A 100MW solar PV plant in Copiapo, Chile is now the largest photovoltaic power plant in Latin America.

The plant is located 37 kilometers from Copiapo in the Atacama Desert; took six months to build and has more than 310,000 PV modules spread over 250 acres.

All of the energy produced from this plant is planed to be injected into the Central Interconnected System in order to lower the net cost of grid electricity.

Ahmad Chatila, President and CEO of SunEdison, noted during the inauguration that, “This project has changed the course of non-conventional renewable energy development not only in Chile and Latin America, but throughout the world.”

Stunning images of the project: — (click ‘next page’ below for more images)


Derick Lila
Derick is a Clark University graduate—and Fulbright alumni with a Master's Degree in Environmental Science, and Policy. He has over a decade of solar industry research, marketing, and content strategy experience.

The status of solar photovoltaic (PV) and how it may shape our future

Previous article

The 2014 global solar module production market to be dominated by China

Next article

You may also like


  1. It is a good initiative.

  2. You have to be serious —-this giant of a solar panel that takes up a size of a small town–is nothing but a sand storm away from dissapearing into the ground–especially the way thats built –FLAT ON THE GROUND– so lets not have any sand storms and it will last a few years…. that the main problems that I see about “solar farms” that are not in the desert–have the same problems–flyng debrie–sharp objects–tree branches–flying around in windy days–and there will be a lot of windy days in the near future……so letd find other more reliable if we wish to have a “BRIGHT FUTURE: AND NOT PUT OUR MONEY

    1. @Antonio: You raise a very interesting point there. We can only but hope that the engineers did their job in running the necessary scenarios that include wind speeds and possible resistance to sand storms before giving an OK to such a cool project.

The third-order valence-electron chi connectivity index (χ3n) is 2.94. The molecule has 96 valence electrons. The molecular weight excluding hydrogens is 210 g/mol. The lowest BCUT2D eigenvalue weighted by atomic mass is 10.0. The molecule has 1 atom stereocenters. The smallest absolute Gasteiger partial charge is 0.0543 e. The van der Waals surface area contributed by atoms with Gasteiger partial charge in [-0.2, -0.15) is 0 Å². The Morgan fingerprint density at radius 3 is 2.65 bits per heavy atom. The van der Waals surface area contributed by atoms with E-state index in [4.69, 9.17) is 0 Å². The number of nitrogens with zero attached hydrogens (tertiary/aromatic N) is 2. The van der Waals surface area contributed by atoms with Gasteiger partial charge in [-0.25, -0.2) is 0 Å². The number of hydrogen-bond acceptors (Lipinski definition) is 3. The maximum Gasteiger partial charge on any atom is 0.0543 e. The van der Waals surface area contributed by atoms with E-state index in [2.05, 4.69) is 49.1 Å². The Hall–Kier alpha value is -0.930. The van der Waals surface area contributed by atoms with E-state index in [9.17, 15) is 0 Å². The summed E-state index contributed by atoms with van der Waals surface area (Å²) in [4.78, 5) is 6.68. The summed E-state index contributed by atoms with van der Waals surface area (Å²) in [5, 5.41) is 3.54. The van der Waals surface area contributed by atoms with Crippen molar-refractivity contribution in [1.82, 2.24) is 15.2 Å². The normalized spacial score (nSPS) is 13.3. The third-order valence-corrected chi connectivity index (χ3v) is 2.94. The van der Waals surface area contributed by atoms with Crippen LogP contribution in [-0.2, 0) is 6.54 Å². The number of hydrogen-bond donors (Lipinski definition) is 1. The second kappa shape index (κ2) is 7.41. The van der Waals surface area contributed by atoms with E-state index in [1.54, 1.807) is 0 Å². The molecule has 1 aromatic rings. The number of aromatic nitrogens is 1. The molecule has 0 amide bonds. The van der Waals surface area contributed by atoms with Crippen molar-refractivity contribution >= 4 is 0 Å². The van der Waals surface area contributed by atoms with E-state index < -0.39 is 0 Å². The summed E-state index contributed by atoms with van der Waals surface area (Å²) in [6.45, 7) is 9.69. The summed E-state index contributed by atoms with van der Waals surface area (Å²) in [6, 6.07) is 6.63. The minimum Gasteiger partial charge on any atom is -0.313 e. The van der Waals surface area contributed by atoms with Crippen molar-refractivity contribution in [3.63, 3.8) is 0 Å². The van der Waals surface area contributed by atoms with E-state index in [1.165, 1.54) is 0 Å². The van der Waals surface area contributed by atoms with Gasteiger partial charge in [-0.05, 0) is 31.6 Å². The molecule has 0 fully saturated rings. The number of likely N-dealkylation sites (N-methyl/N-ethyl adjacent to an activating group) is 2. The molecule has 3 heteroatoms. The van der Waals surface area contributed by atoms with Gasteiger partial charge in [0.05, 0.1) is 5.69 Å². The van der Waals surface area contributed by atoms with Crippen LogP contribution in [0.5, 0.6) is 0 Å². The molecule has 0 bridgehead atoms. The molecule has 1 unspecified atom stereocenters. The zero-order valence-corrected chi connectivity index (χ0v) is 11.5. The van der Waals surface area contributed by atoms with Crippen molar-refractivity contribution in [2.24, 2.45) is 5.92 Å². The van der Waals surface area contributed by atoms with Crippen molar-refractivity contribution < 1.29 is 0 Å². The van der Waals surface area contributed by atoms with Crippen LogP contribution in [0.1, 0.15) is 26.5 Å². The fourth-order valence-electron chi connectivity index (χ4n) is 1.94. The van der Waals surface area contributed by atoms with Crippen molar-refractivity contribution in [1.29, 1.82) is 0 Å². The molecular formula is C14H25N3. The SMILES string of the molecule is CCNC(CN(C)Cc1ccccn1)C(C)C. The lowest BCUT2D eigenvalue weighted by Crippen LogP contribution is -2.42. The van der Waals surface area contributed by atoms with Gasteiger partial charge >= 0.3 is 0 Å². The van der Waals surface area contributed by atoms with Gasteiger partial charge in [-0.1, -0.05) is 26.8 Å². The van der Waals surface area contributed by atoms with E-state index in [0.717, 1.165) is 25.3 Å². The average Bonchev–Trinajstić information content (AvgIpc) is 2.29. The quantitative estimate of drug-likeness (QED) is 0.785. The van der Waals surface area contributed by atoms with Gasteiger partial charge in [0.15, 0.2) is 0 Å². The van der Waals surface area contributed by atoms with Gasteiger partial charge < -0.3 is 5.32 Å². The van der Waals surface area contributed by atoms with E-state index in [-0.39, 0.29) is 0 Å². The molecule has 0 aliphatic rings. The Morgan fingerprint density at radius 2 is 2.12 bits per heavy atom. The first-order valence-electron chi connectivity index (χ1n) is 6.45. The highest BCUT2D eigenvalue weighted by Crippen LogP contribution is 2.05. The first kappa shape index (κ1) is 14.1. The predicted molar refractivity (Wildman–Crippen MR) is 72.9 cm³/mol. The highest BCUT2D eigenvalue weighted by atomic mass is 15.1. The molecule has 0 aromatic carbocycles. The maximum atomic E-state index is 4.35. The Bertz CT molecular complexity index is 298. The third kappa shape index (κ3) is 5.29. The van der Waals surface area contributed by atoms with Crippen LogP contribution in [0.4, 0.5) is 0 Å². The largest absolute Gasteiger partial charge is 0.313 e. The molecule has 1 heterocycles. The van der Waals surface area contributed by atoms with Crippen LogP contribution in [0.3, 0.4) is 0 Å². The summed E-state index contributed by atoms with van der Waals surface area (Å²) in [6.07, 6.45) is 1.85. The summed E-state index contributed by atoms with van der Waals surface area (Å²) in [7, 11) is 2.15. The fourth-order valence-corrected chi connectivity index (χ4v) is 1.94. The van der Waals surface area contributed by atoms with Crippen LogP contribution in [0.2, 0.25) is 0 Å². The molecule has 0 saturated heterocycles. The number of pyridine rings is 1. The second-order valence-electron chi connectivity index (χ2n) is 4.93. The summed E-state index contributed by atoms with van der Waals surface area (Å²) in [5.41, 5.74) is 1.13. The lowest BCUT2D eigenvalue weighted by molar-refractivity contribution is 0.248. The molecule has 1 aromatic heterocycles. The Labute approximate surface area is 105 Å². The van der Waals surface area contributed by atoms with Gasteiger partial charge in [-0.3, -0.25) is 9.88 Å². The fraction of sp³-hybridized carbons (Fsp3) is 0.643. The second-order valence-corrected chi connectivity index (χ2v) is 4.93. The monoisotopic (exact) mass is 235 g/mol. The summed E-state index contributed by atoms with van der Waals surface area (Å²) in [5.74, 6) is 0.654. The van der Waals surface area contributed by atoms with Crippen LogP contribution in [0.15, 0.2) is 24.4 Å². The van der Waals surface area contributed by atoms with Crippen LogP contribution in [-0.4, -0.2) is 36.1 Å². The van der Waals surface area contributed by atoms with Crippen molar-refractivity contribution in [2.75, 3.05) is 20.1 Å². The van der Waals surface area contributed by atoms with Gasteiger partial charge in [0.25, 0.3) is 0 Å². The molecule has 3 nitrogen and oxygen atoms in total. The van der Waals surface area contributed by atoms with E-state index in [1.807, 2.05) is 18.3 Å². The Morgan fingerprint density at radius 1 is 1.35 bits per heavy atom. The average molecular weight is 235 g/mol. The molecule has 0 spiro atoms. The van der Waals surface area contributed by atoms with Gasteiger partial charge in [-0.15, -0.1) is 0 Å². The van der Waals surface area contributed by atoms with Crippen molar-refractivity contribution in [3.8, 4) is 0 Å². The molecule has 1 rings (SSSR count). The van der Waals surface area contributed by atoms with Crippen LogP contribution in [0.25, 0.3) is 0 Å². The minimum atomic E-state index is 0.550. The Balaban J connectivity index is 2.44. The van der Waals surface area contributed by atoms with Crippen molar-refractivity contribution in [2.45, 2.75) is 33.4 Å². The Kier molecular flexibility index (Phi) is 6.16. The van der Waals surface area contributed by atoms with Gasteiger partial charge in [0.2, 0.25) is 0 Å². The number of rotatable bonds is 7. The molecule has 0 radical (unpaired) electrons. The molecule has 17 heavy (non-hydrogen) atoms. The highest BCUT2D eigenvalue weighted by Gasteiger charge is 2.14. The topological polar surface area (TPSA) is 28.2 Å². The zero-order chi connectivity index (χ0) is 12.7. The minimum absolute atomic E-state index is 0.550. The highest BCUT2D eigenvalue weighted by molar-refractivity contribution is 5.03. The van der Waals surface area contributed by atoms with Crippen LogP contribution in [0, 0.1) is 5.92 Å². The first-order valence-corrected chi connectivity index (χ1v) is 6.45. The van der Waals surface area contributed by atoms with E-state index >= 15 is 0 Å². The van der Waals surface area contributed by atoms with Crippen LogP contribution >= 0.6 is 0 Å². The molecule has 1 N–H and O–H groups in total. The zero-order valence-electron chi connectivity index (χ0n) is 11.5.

2. Did you even look at the pictures before voicing your outdated and naive rhetoric? The panels are not “flat on the ground” The aerial view just appears that way, look at the rest of the pictures they are racked and tilted and appear to be even tracking. The panels are more than able to handle dust and sand, and the traditional electricity in South America is very expensive, and not reliable, and the PV production is a great savings compared to traditional power, without any incentives. Also these “expensive” projects are producing power for 20- 25 years with no further need for fuel, and return 20% and up IRR for the investors, while stabilizing the cost of electricity for the end users. Perhaps it is best to look and learn before you post Rush Limbaugh like nonsense.

      1. @Takia: Your comment seems to indicate you are well informed. The main drawback with the PV industry in the US and Canada is that the cost of electricity is quite affordable.

        Comparatively countries in Africa and Latin America really have a lot of difficulty affording and making electricity accessible to its citizens–solar power is, and may be the best solution for them. Thanks for this perspective!

  3. Very impressive , I wish this project a sand storm free life . But I am a little disappointed that more PV-T panels are not being used in this , big industry project context , to take maximum advantage per sq m . Yes , the up front cost it notably higher , but so it the advantage obtainable . Come on you guys , next time http://www.solimpeks.com/pv-t-hybrid-collectors/ …….. there is more to be had !

Comments are closed.

More in Perspective